World’s Biggest Rocket Competition Gears for Launch

The world’s largest rocket contest is kicking off this fall, and aspiring student scientists and engineers are encouraged to participate. Registration for the Team America Rocketry Challenge (TARC) is now open for groups in grades 7-12 through December 4.

TARC is the U.S. aerospace and defense industry’s forerunning program created to boost students to follow careers in science, technology, engineering and math. “Increasing the number of students that take STEM courses and pursue STEM-related degrees and careers is a critical need for the aerospace industry.  Sparking student interest in studying STEM is the entire reason for our industry to hold the Team America Rocketry Challenge.  It’s a great opportunity for students to gain hands-on experience designing, building and launching rockets, learning from their failures and celebrating their successes,” AIA spokesman Dan Stohr said in a statement to Article Cats.

The program imitates the real-life aerospace industry’s fabrication, testing and design development process and requires that TARC teams construct and implement a model rocket that meets the parameters and specific targets of flight duration and altitude.

TARC’s scoring and regulation system changes each year in order to stimulate the participants’ inventiveness and spur new, fresh ways to design a rocket. This year’s rules demand that students build and launch a rocket holding two raw eggs—placed perpendicularly to each other—850 feet up and return them to Earth unscathed within 44 to 46 seconds. Broken eggs will mean an immediate disqualification.

The top 100 teams from across the nation will be allowed to compete in the National Finals in Washington D.C. in the spring. Those that win the competition will represent the United States in the International Rocketry Challenge at Farnborough International Airshow near London in July, battling against student teams from the United Kingdom and France.

So what sets TARC apart from other similar rocket contests? According to Stohr,“This contest is different from any other in the world in a couple of ways. First, it’s the world’s largest rocket contest, with 700 teams from all 50 states and several U.S. territories competing for one of the top 100 slots at the national finals.  Second, industry involvement is remarkable, with more than 20 companies directly sponsoring the contest, and countless engineers and technicians acting as mentors and advisers for the student teams. Finally, the winners of the national finals each year are flown to Europe courtesy of Raytheon Company to participate in the International Rocketry Challenge against teams from France and the United Kingdom at the Paris and Farnborough International Airshows. It’s a truly unique opportunity.”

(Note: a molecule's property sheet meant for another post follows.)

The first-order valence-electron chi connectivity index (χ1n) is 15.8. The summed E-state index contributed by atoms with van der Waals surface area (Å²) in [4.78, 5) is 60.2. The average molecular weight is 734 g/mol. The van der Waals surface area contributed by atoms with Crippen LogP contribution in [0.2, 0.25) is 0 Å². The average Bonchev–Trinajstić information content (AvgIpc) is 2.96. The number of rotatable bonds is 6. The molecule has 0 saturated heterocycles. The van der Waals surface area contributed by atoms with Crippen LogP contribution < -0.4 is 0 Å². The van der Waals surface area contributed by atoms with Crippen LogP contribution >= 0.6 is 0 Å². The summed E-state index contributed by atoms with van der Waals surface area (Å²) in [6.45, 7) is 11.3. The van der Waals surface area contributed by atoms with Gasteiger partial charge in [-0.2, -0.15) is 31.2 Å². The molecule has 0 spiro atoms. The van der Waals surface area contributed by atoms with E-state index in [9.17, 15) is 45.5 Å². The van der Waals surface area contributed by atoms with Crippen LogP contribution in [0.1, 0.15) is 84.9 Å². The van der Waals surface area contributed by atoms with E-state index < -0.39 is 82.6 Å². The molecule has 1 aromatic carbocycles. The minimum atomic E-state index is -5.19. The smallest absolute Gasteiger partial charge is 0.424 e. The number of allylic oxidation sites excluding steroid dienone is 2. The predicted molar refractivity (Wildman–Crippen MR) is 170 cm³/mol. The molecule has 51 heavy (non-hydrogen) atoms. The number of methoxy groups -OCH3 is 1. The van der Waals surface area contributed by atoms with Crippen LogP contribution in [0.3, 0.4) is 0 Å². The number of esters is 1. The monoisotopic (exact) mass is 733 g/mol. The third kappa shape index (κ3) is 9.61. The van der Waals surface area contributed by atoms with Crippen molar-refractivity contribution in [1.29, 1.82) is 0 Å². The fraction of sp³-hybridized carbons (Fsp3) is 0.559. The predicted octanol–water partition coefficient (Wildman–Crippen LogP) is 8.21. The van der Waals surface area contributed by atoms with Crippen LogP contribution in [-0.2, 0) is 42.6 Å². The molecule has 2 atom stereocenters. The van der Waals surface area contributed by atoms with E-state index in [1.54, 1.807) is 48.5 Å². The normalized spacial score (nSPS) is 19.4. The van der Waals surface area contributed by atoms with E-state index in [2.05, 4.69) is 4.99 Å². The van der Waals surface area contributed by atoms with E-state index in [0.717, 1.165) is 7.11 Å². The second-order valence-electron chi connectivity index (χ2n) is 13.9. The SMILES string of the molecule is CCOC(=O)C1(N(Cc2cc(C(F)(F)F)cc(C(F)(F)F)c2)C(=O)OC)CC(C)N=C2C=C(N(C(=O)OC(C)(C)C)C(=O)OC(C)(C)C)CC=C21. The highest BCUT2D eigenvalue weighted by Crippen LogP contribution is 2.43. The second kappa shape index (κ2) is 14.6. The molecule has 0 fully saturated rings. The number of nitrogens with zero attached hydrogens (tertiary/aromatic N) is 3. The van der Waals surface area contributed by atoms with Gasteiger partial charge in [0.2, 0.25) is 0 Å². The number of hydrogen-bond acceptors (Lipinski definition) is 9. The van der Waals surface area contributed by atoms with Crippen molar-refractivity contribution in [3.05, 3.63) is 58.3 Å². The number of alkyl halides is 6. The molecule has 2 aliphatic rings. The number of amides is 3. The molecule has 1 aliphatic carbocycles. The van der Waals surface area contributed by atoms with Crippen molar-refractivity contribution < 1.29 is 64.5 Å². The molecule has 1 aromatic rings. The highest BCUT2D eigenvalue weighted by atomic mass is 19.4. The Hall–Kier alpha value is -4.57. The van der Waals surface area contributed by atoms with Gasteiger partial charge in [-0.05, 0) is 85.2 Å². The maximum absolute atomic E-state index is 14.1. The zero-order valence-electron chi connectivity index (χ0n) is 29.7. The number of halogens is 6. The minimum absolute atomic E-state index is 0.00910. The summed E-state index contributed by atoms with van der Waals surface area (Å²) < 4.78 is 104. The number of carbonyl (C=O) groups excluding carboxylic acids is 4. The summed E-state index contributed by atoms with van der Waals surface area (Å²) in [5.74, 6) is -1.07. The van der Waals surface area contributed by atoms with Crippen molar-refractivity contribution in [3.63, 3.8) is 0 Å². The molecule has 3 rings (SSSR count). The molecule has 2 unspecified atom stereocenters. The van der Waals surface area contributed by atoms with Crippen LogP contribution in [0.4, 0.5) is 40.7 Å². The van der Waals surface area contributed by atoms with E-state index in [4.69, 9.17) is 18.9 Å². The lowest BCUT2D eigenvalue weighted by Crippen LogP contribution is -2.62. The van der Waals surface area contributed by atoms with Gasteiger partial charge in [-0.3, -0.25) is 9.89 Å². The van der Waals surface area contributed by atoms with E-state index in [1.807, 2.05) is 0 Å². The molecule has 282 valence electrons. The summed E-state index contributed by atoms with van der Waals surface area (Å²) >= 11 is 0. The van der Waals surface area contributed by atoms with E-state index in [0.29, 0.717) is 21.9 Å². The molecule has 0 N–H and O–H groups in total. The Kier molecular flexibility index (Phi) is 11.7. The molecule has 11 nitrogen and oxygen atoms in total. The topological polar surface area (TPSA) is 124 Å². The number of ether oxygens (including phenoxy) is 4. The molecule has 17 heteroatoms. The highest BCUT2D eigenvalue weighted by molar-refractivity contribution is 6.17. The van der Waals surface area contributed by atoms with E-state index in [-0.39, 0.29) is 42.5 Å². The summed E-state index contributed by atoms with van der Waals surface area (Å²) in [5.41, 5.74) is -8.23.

Last year, the U.S. took home the gold at the Paris Air Show on June 19. Team America was sponsored by Raytheon (NYSE: RTN), and  defeated teams from the United Kingdom, who came in second place, and France, who took home the bronze. The American team consisted of seven students from the Russellville City Schools of Russellville, Alabama. “It was a great experience representing the United States and winning the international rocketry competition,” said Andrew Heath, captain of the RCS Engineers. “It has been an honor to be part of my team and this year’s program.”


“Athena-1” launches from Kodiak Island, Alaska. Courtesy of Wikipedia

NASA, the Department of Defense, the American Association of Physics Teachers, the Aerospace Industries Association, the National Association of Rocketry and various AIA member corporations are sponsoring the TARC rocket contest. For more information, visit

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Zara Zhi
Zara Zhi
Zara is a freelance writer and filmmaker who has worked for numerous magazines and news sites. When not coming up with puns or writing screenplays, she enjoys having blind children read to her and donating plasma TVs. Follow her on Twitter: @zarazhi